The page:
I was stunned to learn this morning that leading economists flat-out don’t believe in the Laffer Curve. I mean, economic historian and liberal favorite Bruce Bartlett calls the Laffer Curve “a generally accepted analytical device … [that is] a widely discussed subject in respected academic journals.”
Indeed, here is a widely discussed paper from 2012 — not the 1980s – “How Do Laffer Curves Differ Across Countries?” by economists Mathias Trabandt of the Federal Reserve and Harald Uhlig of the University of Chicago.
Prof. Wolfers, whose work I follow and enjoy, is mistaken.
First of all, here is the complete set of survey results from the University of Chicago:
1. Sorry, one cannot conclude from those survey results that “0% believe in the Laffer Curve.” Question B, the one Wolfers highlights, merely says that economists don’t believe an income tax cut at current rate levels would gain more revenue from economic growth than it would lose from the lowering of rates. Note the phrase “right now” in the question.
Perhaps some/most/all of these economists don’t believe in the Laffer Curve. Or perhaps some/most/all just believe the U.S is on the wrong side of the Laffer Curve so that tax cuts don’t pay for themselves. Anyway, supply-siders don’t believe that all tax cuts at all rate levels pay for themselves.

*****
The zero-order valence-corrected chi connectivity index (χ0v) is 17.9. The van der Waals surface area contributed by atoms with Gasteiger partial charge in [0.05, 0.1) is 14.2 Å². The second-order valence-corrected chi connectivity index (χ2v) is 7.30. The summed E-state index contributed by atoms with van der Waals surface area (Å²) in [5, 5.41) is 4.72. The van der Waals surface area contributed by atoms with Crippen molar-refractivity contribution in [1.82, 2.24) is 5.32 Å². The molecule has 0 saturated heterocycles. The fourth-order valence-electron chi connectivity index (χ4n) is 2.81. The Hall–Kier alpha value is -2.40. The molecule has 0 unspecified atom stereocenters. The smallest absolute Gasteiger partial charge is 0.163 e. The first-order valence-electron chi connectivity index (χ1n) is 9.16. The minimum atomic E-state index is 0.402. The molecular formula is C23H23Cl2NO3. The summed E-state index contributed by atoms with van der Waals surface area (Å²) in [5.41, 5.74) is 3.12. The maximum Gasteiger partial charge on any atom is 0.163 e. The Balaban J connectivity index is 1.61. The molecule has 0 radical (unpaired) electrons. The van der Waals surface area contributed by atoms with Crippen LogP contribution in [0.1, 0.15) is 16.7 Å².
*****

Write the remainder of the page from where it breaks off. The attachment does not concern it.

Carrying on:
2. What Wolfers strangely fails to mention is Question A. Those results show that 43% of respondents agree that cutting income taxes right now would boost economic growth over the next five years vs. 9% who disagree. 43, yes, 9, no. Hmm …
Let me close with something one of my favorite blogs, The Supply Side, recently had to say in an essay about the global acceptance of economist Art Laffer’s insight on marginal tax rates:
Since the 1980s, the top income tax rate has been raised twice and cut once, settling at 35% for the last decade. Income tax rate increases have been offset by cuts in the capital gains tax rate, now at 15%. More than 30 nations have adopted flat tax systems, including, ironically, most of the former Soviet bloc nations, and several other countries are considering them today. Recent discussions of lowering the US corporate tax rate have included bipartisan recognition that lower rates could bring in similar levels of revenue. While in the 1970s many developed nations had top tax rates well above 70%, today, most nations keep tax rates below 50%. In short, Art Laffer is a world historical figure who has helped lead the restoration of classical economics’ focus on production incentives. That his arguments about tax rates’ incentive effects have been accepted in broad terms today among economists of all political stripes is testimony to his tremendous skill as an economist and advocate.